The possibility of mass growth of animal muscle tissue has been investigated, and i believe that it is feasible. So could we grow the edible parts of lobsters and crabs by the same techniques? Has anyone tried this? Another question, if feasible, could the resultant product be so good as to drive the wild caught lobster off the market?
Most products with “crab” in their name are already fake – they consist of shrimp or surimi with flavoring from boiled crab shells. I expect them to be replaced by lab-grown tissue once it becomes feasible.
I also believe there will always be a market for real lobsters and crabs, as there will be for “true” steak.
I agree - at least for the foreseeable future. I suppose at some point there might a social trend where instead of the “real thing” being seen as high-class and “more unique” and special, it instead becomes perceived as “filthy” or more likely to be diseased/cause food poisoning or the like. Doesn’t seem that likely to me, but I can’t predict social mores a century away.
There was a twist on the idea in Arthur C. Clarke’s story “The Food of the Gods”. Set in a future where artificially-grown meat is the norm and the idea of eating actual animal flesh is repulsive, the story follows the testimony of a food-corp executive to a Congressional committee about the questionable activities of a competitor. After delicately describing the queasy historical background of “meat”, he gets to the point with even more delicacy, spelling out the antiquated word
I don’t know that it’s feasible currently, but I do think it will eventually come to pass. It will take a while, though, especially if we expect it to be more than a spam-like protein in a can. Getting the right texture is not something you can achieve in an actual vat - you’ll have to grow actual muscles with connective tissues and exercise them.
As for why people always talk about beef, there are still a lot of beef and potatoes people out there. It’s just a much larger market. (Example: My family’s Christmas Eve tradition was always whole Dungeness crab with clam chowder. When I tried to introduce that to my wife’s family, only one of them wanted to eat both items, and about half didn’t want either. They do brisket. Their idea of seafood is pretty much limited to shrimp and fish sticks, though I did convert a few of them over to salmon at least.)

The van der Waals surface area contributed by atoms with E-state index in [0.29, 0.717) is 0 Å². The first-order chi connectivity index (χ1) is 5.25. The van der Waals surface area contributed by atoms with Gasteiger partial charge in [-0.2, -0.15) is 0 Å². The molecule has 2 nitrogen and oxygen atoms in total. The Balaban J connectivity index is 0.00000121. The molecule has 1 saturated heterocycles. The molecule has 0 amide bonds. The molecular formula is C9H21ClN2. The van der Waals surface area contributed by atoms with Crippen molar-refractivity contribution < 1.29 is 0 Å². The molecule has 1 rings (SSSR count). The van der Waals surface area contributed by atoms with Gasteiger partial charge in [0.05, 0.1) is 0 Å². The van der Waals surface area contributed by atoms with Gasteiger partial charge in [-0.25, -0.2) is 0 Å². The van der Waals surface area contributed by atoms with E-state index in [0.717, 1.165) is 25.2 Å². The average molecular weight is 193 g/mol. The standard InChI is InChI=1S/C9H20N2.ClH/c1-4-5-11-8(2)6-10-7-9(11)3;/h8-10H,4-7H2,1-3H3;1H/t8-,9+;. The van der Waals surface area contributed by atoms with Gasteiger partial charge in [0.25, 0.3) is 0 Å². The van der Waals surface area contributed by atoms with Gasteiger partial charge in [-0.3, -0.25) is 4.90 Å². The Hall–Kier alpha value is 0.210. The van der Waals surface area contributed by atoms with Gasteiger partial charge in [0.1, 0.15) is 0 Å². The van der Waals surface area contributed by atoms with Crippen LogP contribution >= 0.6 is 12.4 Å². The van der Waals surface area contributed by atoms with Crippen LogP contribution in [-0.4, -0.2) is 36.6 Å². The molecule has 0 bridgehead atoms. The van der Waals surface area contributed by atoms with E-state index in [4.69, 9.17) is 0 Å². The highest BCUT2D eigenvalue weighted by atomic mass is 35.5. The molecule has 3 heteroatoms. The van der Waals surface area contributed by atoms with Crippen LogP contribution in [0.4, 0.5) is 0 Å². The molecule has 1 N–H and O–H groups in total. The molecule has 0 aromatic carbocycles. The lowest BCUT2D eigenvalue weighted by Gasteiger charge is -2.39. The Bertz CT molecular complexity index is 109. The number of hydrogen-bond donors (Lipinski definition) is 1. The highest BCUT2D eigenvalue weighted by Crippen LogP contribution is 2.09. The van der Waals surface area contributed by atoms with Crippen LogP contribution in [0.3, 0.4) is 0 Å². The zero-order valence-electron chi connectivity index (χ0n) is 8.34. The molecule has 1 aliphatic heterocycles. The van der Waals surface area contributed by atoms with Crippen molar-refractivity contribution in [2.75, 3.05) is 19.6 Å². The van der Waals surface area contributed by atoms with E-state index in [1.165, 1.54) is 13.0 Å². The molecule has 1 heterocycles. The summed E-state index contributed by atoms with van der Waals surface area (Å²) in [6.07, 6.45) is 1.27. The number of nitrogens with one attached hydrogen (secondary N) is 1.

My first taste of crab was Dungeness crab we bought as they were coming off the boats in Sequim. As for the salmon, hopefully you did not introduce them to Frankenfish.
I think the reason people are working on growing beef is less about the larger total market and more that the beef market includes a lot more than steaks: There are hamburgers and spaghetti meat sauce and sloppy joes, and so on. So, even if you can’t yet make a perfectly-textured and flavored steak, you might be able to make a ground-beef replacement that would be acceptable with strong seasoning, and have a real market for it. Heck, people already have made ground-beef replacement out of soy protein, and it’s used a lot.
But lobsters are only high-end. I don’t believe there’s a big market for ground lobster. So you’re not going to sell vat-grown lobster until it gets much much closer to the texture and taste of the semi-wild version.
This. Right now Hormel chunky chili has a mix of beef & TVP with more TVP than beef parts. Your typical red-blooded Bud-swillin’ Hormel hound would be horrified to know he’s eatin’ veggie burgers.
But bury it deep enough as ground cattle parts and vat grown ground quasibeef will be a big hit. Large slabs with realistic texture? Not any time soon.
What is wrong with frankenfish?
I remember seeing a news piece about vat grown fish, several years ago.
Because you already can grow lobsters and crabs in vats?
If they are exposed to fire they go nuts and start attacking villagers.
Given that muscle mass needs exercise to have the same texture as wild caught crab the question would be if you can create a process that’s more efficient than the 4 billion years of evolution. Exercising the grown in vat crab muscle requires energy input .
That’s why you kill them before lighting the grill.
But all the animal rights activists tell me that livestock is grown crammed together in tiny little pens where they can’t exercise.
The tiny amount of movement you can do in a cramped pen is still more exercise than a chunk of lab grown meat gets… Eg none at all
This is more or less the theme of Asimov’s “Good Taste”.
Is there not an environmental incentive here as well–raising beef on the hoof is energy intensive and bad for the environment, and ideally vat meat will be less so? Whereas overfishing of lobster and crab, while bad, isn’t as bad for the planet as vast herds of beef cattle.
Raising billions of cattle on grains is energy intensive and bad for the environment.
Raising a few head of cattle on ample pasture is not - but would be expensive and not nearly meet the current demand.
Vat-growing beef may or may not be less expensive, or less energy intensive, than raising animals. We won’t know for sure until we actually do it.
Talking about cheap seafood…has anyone found out how to breed squid? That is just about the fastest growing sea animal around…should get the discoverer a Nobel prize.